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What are the Fundamental Duties of an Indian Citizen?

What are the Fundamental Duties of an Indian Citizen? The 42nd Amendment Act of 1976 amended the Indian Constitution by adding ten Fundamental Duties. The 86th Amendment Act of 2002 later added the 11th Fundamental Duty to the list. The Swaran Singh Committee recommended Fundamental Duties in 1976, which were thought to be necessary during the internal emergency of 1975-77.

Article 51A of Part IV A of the Indian Constitution addresses the Fundamental Duties. This topic like the Difference between fundamental rights and directive principles of state policy is crucial for the IAS Exam because questions on it appear in all three stages: Prelims, Mains, and Interview. 

On that note, let’s discuss in detail all 11 Fundamental Duties and their importance in India to help you fetch a great score in prelims and mains both. 

Introduction to 11 Fundamental Duties in India

In addition to generating and fostering culture, the fundamental obligations imposed by the 42nd Amendment Act of the Constitution in 1976 enhance the legislature’s hands in implementing these duties in relation to the fundamental rights. 

Let’s discuss the 11 Fundamental Duties under Article 51-A that every Indian citizen must follow:

  • Obey the Indian Constitution and its principles and institutions, as well as the National Flag and the National Anthem.
  • Keep in mind and follow the great values that inspired the national liberation war.
  • Maintain and defend India’s sovereignty, unity, and integrity.
  • When called upon, defend the country and provide national service.
  • Encourage concord and a spirit of universal brotherhood among all Indians, regardless of religious, linguistic, regional, or sectional differences, and condemn behaviours that are demeaning to women’s dignity.
  • Value and protect the country’s diverse cultural heritage.
  • Protect and improve the natural environment, including woods, lakes, rivers, and wildlife, while also showing compassion for all living things.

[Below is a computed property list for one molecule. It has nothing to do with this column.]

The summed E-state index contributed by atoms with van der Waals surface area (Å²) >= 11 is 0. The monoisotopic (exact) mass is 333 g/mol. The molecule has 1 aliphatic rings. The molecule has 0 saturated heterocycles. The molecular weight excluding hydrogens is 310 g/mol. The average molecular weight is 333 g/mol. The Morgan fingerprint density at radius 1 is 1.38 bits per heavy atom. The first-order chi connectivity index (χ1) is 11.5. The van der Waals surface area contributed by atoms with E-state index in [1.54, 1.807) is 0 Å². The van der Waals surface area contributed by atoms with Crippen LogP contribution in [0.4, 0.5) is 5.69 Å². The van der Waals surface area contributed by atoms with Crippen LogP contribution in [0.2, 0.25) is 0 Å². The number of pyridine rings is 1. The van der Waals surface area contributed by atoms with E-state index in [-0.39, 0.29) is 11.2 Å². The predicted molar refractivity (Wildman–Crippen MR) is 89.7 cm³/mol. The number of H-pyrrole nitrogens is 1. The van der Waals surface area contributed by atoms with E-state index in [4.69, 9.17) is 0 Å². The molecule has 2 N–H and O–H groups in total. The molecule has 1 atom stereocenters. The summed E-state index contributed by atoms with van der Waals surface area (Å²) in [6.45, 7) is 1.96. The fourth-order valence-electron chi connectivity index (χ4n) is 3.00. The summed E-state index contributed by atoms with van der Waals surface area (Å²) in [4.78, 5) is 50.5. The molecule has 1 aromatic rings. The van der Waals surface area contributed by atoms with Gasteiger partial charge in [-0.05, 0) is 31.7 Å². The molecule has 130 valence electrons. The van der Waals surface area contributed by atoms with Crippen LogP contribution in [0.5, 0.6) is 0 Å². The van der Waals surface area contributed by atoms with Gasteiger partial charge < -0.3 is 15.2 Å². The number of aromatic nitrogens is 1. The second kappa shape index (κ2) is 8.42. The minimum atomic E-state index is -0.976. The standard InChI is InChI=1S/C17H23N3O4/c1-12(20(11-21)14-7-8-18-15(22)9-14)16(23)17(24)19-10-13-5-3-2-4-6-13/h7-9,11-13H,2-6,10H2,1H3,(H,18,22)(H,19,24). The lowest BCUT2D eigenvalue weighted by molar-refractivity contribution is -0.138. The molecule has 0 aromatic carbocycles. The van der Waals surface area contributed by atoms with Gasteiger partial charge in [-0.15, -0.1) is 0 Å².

• Develop a scientific temperament, humanism, and an inquiring and reforming attitude.
  • Protect public property and avoid violence.
  • Strive for excellence in all aspects of individual and communal activities so that the nation is always striving for greater levels of effort and performance.
  • Give his child or ward between the ages of six and fourteen educational possibilities. The 86th Constitutional Amendment Act of 2002 added this duty.

Importance of Fundamental Duties- Part IV-A

Fundamental rights are inextricably linked to fundamental duties. The significance of these is seen in the table below:

  • They remind Indian citizens of their responsibilities to society, fellow citizens, and the nation.
  • They warn citizens to avoid anti-national and anti-social behaviour.
  • They inspire the residents and instil a sense of discipline and devotion in them.
  • They assist courts in assessing and determining a law’s constitutionality.

Criticism of Fundamental Duties

Part IVA of the Constitution’s Fundamental Duties have been challenged for the following reasons:

  • Due to their non-justiciable nature, opponents have referred to them as a set of moral precepts. Their inclusion in the Constitution was deemed redundant by opponents. This is due to the fact that the obligations listed in the Constitution as fundamental would be performed by the people even if they were not mentioned in the Constitution.
  • Some of the responsibilities are hazy, confusing, and difficult for the average person to grasp.
  • The list of responsibilities is not exhaustive because it does not include other vital responsibilities like as voting, paying taxes, family planning, and so on. The Swaran Singh Committee, in reality, proposed the taxation duty.
  • Some claim that the fundamental obligations’ significance and relevance have decreased because they are now listed as an annex to Part IV of the Constitution. To maintain equivalence with Fundamental Rights, they need to have been introduced after Part III.
  • Swaran Singh’s Committee proposed more than ten Fundamental Duties, although not all of them were adopted in the Constitution. The following committee-recommended duties were not accepted:
  • The parliament will penalise or punish citizens who fail to comply with or refuse to respect any of their responsibilities.
  • The punishments/penalties imposed by Parliament shall not be challenged in any court on the basis of a violation of any of the Fundamental Rights or a violation of any other provision of the Constitution.
  • The obligation to pay taxes.


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